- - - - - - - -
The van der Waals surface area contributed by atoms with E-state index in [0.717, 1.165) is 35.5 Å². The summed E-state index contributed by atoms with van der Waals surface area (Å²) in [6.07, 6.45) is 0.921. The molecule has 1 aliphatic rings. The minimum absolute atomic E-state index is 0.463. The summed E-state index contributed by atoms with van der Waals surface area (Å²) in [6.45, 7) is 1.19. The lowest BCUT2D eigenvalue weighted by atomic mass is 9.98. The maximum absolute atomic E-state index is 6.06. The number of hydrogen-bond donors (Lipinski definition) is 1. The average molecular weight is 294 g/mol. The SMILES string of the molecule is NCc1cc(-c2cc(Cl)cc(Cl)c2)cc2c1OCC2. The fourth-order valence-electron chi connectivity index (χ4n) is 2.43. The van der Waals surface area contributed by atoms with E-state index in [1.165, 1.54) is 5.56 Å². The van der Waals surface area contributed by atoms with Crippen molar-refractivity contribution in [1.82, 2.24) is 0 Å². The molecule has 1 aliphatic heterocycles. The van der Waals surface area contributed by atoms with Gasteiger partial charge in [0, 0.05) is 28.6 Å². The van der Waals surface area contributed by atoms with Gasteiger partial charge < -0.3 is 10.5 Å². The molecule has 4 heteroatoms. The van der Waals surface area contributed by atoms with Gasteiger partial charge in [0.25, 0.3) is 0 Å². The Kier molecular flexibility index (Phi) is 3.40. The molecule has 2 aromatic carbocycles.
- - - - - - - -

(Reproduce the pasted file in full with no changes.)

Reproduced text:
The van der Waals surface area contributed by atoms with E-state index in [0.717, 1.165) is 35.5 Å². The summed E-state index contributed by atoms with van der Waals surface area (Å²) in [6.07, 6.45) is 0.921. The molecule has 1 aliphatic rings. The minimum absolute atomic E-state index is 0.463. The summed E-state index contributed by atoms with van der Waals surface area (Å²) in [6.45, 7) is 1.19. The lowest BCUT2D eigenvalue weighted by atomic mass is 9.98. The maximum absolute atomic E-state index is 6.06. The number of hydrogen-bond donors (Lipinski definition) is 1. The average molecular weight is 294 g/mol. The SMILES string of the molecule is NCc1cc(-c2cc(Cl)cc(Cl)c2)cc2c1OCC2. The fourth-order valence-electron chi connectivity index (χ4n) is 2.43. The van der Waals surface area contributed by atoms with E-state index in [1.165, 1.54) is 5.56 Å². The van der Waals surface area contributed by atoms with Crippen molar-refractivity contribution in [1.82, 2.24) is 0 Å². The molecule has 1 aliphatic heterocycles. The van der Waals surface area contributed by atoms with Gasteiger partial charge in [0, 0.05) is 28.6 Å². The van der Waals surface area contributed by atoms with Gasteiger partial charge < -0.3 is 10.5 Å². The molecule has 4 heteroatoms. The van der Waals surface area contributed by atoms with Gasteiger partial charge in [0.25, 0.3) is 0 Å². The Kier molecular flexibility index (Phi) is 3.40. The molecule has 2 aromatic carbocycles.